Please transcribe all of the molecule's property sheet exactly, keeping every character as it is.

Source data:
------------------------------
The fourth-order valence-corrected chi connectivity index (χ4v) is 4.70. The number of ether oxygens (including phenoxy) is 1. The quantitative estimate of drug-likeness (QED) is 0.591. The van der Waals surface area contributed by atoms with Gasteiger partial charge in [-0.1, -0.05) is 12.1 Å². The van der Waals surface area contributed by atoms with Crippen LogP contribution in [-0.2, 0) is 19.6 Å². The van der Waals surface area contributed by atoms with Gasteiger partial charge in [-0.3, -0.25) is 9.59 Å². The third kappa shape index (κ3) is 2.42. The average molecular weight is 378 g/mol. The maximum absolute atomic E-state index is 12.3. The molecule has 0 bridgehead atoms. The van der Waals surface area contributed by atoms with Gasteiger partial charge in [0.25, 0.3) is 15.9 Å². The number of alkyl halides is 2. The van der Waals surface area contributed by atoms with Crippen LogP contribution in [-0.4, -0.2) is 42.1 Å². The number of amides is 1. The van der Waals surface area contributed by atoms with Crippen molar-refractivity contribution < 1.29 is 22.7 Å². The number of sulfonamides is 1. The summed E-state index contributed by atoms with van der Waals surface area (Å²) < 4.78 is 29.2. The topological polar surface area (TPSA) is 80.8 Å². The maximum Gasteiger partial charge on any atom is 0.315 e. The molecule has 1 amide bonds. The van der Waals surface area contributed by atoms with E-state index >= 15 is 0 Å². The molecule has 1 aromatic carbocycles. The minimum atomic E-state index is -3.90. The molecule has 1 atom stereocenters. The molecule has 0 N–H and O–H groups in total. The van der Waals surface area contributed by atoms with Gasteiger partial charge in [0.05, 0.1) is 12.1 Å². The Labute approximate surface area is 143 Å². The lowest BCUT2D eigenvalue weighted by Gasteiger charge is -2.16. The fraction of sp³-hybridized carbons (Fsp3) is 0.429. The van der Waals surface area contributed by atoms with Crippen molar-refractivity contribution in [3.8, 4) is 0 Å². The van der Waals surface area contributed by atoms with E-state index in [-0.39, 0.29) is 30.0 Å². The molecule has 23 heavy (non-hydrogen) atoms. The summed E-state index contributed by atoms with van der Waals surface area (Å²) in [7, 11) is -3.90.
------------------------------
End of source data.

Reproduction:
The fourth-order valence-corrected chi connectivity index (χ4v) is 4.70. The number of ether oxygens (including phenoxy) is 1. The quantitative estimate of drug-likeness (QED) is 0.591. The van der Waals surface area contributed by atoms with Gasteiger partial charge in [-0.1, -0.05) is 12.1 Å². The van der Waals surface area contributed by atoms with Crippen LogP contribution in [-0.2, 0) is 19.6 Å². The van der Waals surface area contributed by atoms with Gasteiger partial charge in [-0.3, -0.25) is 9.59 Å². The third kappa shape index (κ3) is 2.42. The average molecular weight is 378 g/mol. The maximum absolute atomic E-state index is 12.3. The molecule has 0 bridgehead atoms. The van der Waals surface area contributed by atoms with Gasteiger partial charge in [0.25, 0.3) is 15.9 Å². The number of alkyl halides is 2. The van der Waals surface area contributed by atoms with Crippen LogP contribution in [-0.4, -0.2) is 42.1 Å². The number of amides is 1. The van der Waals surface area contributed by atoms with Crippen molar-refractivity contribution < 1.29 is 22.7 Å². The number of sulfonamides is 1. The summed E-state index contributed by atoms with van der Waals surface area (Å²) < 4.78 is 29.2. The topological polar surface area (TPSA) is 80.8 Å². The maximum Gasteiger partial charge on any atom is 0.315 e. The molecule has 1 amide bonds. The van der Waals surface area contributed by atoms with E-state index >= 15 is 0 Å². The molecule has 1 aromatic carbocycles. The minimum atomic E-state index is -3.90. The molecule has 1 atom stereocenters. The molecule has 0 N–H and O–H groups in total. The van der Waals surface area contributed by atoms with Gasteiger partial charge in [0.05, 0.1) is 12.1 Å². The Labute approximate surface area is 143 Å². The lowest BCUT2D eigenvalue weighted by Gasteiger charge is -2.16. The fraction of sp³-hybridized carbons (Fsp3) is 0.429. The van der Waals surface area contributed by atoms with Crippen molar-refractivity contribution in [3.8, 4) is 0 Å². The van der Waals surface area contributed by atoms with E-state index in [-0.39, 0.29) is 30.0 Å². The molecule has 23 heavy (non-hydrogen) atoms. The summed E-state index contributed by atoms with van der Waals surface area (Å²) in [7, 11) is -3.90.